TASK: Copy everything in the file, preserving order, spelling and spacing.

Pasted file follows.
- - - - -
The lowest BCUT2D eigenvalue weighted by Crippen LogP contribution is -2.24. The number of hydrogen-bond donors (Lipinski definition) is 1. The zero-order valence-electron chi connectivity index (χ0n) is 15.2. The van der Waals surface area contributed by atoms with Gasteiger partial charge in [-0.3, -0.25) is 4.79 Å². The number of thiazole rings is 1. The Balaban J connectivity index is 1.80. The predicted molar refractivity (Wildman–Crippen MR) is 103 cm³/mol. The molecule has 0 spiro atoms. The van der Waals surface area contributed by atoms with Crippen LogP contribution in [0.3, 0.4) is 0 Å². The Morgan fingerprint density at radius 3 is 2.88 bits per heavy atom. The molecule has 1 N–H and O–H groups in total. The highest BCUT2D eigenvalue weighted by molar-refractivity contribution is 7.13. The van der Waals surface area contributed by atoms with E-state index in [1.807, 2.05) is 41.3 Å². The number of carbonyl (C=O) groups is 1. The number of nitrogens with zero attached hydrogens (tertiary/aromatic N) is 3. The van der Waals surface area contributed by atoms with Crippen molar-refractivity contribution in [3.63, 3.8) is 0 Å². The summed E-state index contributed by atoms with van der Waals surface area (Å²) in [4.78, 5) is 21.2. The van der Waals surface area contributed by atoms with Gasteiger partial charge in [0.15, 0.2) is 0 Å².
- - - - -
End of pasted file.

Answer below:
The lowest BCUT2D eigenvalue weighted by Crippen LogP contribution is -2.24. The number of hydrogen-bond donors (Lipinski definition) is 1. The zero-order valence-electron chi connectivity index (χ0n) is 15.2. The van der Waals surface area contributed by atoms with Gasteiger partial charge in [-0.3, -0.25) is 4.79 Å². The number of thiazole rings is 1. The Balaban J connectivity index is 1.80. The predicted molar refractivity (Wildman–Crippen MR) is 103 cm³/mol. The molecule has 0 spiro atoms. The van der Waals surface area contributed by atoms with Crippen LogP contribution in [0.3, 0.4) is 0 Å². The Morgan fingerprint density at radius 3 is 2.88 bits per heavy atom. The molecule has 1 N–H and O–H groups in total. The highest BCUT2D eigenvalue weighted by molar-refractivity contribution is 7.13. The van der Waals surface area contributed by atoms with E-state index in [1.807, 2.05) is 41.3 Å². The number of carbonyl (C=O) groups is 1. The number of nitrogens with zero attached hydrogens (tertiary/aromatic N) is 3. The van der Waals surface area contributed by atoms with Crippen molar-refractivity contribution in [3.63, 3.8) is 0 Å². The summed E-state index contributed by atoms with van der Waals surface area (Å²) in [4.78, 5) is 21.2. The van der Waals surface area contributed by atoms with Gasteiger partial charge in [0.15, 0.2) is 0 Å².